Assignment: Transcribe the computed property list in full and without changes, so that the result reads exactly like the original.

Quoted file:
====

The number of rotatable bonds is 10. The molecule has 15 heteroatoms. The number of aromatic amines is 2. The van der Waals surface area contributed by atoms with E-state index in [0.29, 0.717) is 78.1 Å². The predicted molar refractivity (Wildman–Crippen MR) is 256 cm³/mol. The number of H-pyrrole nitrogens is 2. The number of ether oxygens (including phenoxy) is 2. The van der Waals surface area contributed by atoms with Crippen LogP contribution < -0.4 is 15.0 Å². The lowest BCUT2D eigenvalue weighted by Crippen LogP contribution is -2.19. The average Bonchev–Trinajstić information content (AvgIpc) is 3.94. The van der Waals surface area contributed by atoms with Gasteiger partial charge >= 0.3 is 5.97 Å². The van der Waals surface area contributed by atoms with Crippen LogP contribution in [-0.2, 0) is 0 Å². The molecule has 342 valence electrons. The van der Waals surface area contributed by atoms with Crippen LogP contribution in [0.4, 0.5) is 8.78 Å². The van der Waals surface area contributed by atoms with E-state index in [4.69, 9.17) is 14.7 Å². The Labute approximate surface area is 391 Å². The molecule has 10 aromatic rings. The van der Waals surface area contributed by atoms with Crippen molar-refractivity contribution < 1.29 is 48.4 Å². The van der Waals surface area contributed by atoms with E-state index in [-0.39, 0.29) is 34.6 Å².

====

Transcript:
The number of rotatable bonds is 10. The molecule has 15 heteroatoms. The number of aromatic amines is 2. The van der Waals surface area contributed by atoms with E-state index in [0.29, 0.717) is 78.1 Å². The predicted molar refractivity (Wildman–Crippen MR) is 256 cm³/mol. The number of H-pyrrole nitrogens is 2. The number of ether oxygens (including phenoxy) is 2. The van der Waals surface area contributed by atoms with Crippen LogP contribution < -0.4 is 15.0 Å². The lowest BCUT2D eigenvalue weighted by Crippen LogP contribution is -2.19. The average Bonchev–Trinajstić information content (AvgIpc) is 3.94. The van der Waals surface area contributed by atoms with Gasteiger partial charge >= 0.3 is 5.97 Å². The van der Waals surface area contributed by atoms with Crippen LogP contribution in [-0.2, 0) is 0 Å². The molecule has 342 valence electrons. The van der Waals surface area contributed by atoms with Crippen LogP contribution in [0.4, 0.5) is 8.78 Å². The van der Waals surface area contributed by atoms with E-state index in [4.69, 9.17) is 14.7 Å². The Labute approximate surface area is 391 Å². The molecule has 10 aromatic rings. The van der Waals surface area contributed by atoms with Crippen molar-refractivity contribution < 1.29 is 48.4 Å². The van der Waals surface area contributed by atoms with E-state index in [-0.39, 0.29) is 34.6 Å².